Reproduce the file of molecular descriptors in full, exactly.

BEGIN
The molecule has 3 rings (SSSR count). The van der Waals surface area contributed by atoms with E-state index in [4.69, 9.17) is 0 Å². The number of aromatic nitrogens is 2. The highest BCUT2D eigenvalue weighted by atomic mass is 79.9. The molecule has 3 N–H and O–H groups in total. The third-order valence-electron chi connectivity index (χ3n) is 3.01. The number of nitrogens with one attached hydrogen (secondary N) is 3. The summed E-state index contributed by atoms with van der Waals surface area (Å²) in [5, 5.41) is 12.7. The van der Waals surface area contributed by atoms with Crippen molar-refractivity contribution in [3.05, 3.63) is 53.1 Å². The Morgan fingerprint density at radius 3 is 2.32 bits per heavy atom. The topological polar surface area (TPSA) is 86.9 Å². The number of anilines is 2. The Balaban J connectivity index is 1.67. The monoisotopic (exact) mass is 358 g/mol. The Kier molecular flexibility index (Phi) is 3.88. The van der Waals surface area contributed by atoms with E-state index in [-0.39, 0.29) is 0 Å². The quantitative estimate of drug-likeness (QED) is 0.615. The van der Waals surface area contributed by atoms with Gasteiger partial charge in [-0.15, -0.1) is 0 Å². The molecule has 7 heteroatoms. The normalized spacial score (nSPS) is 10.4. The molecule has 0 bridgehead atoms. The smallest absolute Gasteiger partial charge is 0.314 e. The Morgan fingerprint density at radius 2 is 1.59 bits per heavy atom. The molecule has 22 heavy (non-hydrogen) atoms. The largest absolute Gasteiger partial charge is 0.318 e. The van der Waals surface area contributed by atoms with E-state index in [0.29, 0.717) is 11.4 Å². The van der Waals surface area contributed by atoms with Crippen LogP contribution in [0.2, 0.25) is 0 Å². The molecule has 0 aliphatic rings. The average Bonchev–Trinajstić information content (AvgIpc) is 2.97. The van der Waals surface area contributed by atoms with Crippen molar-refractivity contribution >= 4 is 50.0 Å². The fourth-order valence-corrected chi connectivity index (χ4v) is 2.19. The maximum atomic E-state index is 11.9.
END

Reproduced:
The molecule has 3 rings (SSSR count). The van der Waals surface area contributed by atoms with E-state index in [4.69, 9.17) is 0 Å². The number of aromatic nitrogens is 2. The highest BCUT2D eigenvalue weighted by atomic mass is 79.9. The molecule has 3 N–H and O–H groups in total. The third-order valence-electron chi connectivity index (χ3n) is 3.01. The number of nitrogens with one attached hydrogen (secondary N) is 3. The summed E-state index contributed by atoms with van der Waals surface area (Å²) in [5, 5.41) is 12.7. The van der Waals surface area contributed by atoms with Crippen molar-refractivity contribution in [3.05, 3.63) is 53.1 Å². The Morgan fingerprint density at radius 3 is 2.32 bits per heavy atom. The topological polar surface area (TPSA) is 86.9 Å². The number of anilines is 2. The Balaban J connectivity index is 1.67. The monoisotopic (exact) mass is 358 g/mol. The Kier molecular flexibility index (Phi) is 3.88. The van der Waals surface area contributed by atoms with E-state index in [-0.39, 0.29) is 0 Å². The quantitative estimate of drug-likeness (QED) is 0.615. The van der Waals surface area contributed by atoms with Gasteiger partial charge in [-0.15, -0.1) is 0 Å². The molecule has 7 heteroatoms. The normalized spacial score (nSPS) is 10.4. The molecule has 0 bridgehead atoms. The smallest absolute Gasteiger partial charge is 0.314 e. The Morgan fingerprint density at radius 2 is 1.59 bits per heavy atom. The molecule has 22 heavy (non-hydrogen) atoms. The largest absolute Gasteiger partial charge is 0.318 e. The van der Waals surface area contributed by atoms with E-state index in [0.29, 0.717) is 11.4 Å². The van der Waals surface area contributed by atoms with Crippen LogP contribution in [0.2, 0.25) is 0 Å². The molecule has 0 aliphatic rings. The average Bonchev–Trinajstić information content (AvgIpc) is 2.97. The van der Waals surface area contributed by atoms with Crippen molar-refractivity contribution >= 4 is 50.0 Å². The fourth-order valence-corrected chi connectivity index (χ4v) is 2.19. The maximum atomic E-state index is 11.9.